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Title: Climate change and water resources : risk-based approaches for decision-making
Author: Borgomeo, Edoardo
ISNI:       0000 0004 6061 3044
Awarding Body: University of Oxford
Current Institution: University of Oxford
Date of Award: 2015
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Water-resource managers are facing unprecedented challenges in accommodating the large uncertainties associated with climate change in their planning decisions. Integration of climate risk information is a pre-requisite for water resources planning under a changing climate, yet this information is often presented outside the decision-making context and in a way which is not relevant for the decision at hand. Furthermore, there is a lack of approaches that explicitly evaluate the impact of nonstationary climate change on decision-relevant metrics and variables. This thesis describes novel methods for incorporating uncertain information on climate change in water resources decision-making and estimating climate change-related risks in water resources systems. The main hypotheses of this thesis are that: (1) shifting away from planning approaches based on abstract supply-demand balance metrics towards risk-based approaches that quantify the frequency and severity of observable outcomes of concern to water users, such as water shortages, can help decision-makers establish preferences among actions and identify cost and climate risk reduction trade-offs (2) adopting risk-based planning methods allows water managers to characterize and account for different sources of uncertainty in the water planning process and to understand their impact on outcomes of value and decisions. To test these hypotheses, this thesis presents an analytic approach for (1) incorporating nonstationary climate change projections and other uncertain factors related to demand changes into water resources decision-making, (2) understanding trade-offs between benefits of climate risk-reduction and cost of climate change adaptation, and (3) characterizing water supply vulnerability to unprecedented drought conditions. The approach is applied to London's urban water supply system located in the Thames river basin, south-east of England. Results from this thesis demonstrate how a systematic characterization of uncertainties related to future hydro-climatic conditions can help decision-makers compare and choose between a range of possible water management options and decide upon the scale and timing of implementation that meet decision-makers' risk tolerability. Additionally, results show the benefits of combining climate information with vulnerability analysis to test decisions' robustness to unprecedented drought conditions. The application of the proposed methods to the London urban water supply system suggests that the risks of exceeding reliability targets in the future will increase if no further supply or demand side actions were to be taken. Results from the case study also show that changes in demand due to population growth could have greater impacts on water security than climate change and that small reductions in climate-related risk may come at significantly higher costs. It should be stressed that the results from the case study are based on a simplified representation of London's water supply system and that they should be further tested with the full system model employed by the water utility which implements more complex operational rules.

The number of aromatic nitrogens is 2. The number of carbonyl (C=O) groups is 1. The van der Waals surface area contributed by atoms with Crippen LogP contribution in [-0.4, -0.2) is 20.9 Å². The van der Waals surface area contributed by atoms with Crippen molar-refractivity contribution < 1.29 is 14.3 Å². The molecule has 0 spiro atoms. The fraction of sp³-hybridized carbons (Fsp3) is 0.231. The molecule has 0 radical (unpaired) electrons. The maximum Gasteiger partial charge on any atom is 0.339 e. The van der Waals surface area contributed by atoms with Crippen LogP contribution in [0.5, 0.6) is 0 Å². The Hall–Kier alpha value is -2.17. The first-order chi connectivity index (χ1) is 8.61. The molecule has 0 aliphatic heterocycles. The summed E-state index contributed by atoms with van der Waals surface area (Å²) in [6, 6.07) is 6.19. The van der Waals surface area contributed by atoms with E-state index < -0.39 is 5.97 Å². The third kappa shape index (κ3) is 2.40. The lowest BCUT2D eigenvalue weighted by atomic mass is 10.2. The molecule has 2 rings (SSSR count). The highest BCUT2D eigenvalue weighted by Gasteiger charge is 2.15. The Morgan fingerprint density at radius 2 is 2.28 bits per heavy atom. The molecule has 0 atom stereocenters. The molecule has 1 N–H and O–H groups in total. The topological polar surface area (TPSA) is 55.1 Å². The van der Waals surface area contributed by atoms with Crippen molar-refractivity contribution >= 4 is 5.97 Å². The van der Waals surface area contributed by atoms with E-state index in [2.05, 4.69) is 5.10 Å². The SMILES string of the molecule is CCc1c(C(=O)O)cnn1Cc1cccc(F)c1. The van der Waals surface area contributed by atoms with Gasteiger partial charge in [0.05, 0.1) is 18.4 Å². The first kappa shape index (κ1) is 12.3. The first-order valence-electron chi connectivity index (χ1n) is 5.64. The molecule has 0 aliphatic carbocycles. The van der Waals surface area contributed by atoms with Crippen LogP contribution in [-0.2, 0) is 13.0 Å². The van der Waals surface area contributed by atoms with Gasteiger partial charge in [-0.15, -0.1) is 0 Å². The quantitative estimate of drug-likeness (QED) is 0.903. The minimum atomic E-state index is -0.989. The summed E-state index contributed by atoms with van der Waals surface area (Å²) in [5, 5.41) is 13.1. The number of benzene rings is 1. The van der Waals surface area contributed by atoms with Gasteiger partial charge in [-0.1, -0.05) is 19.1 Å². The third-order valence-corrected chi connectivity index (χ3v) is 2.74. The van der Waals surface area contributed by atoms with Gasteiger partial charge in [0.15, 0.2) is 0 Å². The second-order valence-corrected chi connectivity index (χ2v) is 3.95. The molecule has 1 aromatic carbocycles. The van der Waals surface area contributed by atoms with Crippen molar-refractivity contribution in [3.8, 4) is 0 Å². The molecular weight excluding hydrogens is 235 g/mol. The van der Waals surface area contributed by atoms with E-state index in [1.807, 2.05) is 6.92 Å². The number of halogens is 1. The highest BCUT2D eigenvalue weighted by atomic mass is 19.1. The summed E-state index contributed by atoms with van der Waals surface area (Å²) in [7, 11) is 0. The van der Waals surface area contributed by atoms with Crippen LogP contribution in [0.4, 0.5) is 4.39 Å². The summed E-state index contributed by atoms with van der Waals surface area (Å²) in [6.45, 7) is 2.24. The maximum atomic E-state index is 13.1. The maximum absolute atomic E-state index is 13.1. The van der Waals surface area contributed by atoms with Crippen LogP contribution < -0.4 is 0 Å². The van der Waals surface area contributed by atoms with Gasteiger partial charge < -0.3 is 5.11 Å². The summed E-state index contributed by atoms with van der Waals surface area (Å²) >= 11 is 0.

Supervisor: Hall, James Sponsor: Environment Agency ; Thames Water Studentship
Qualification Name: Thesis (Ph.D.) Qualification Level: Doctoral
EThOS ID:  DOI: Not available
Keywords: Climatic changes--Decision making ; Water security ; Water-supply--Great Britain--Decision making ; Municipal water supply--Great Britain--Planning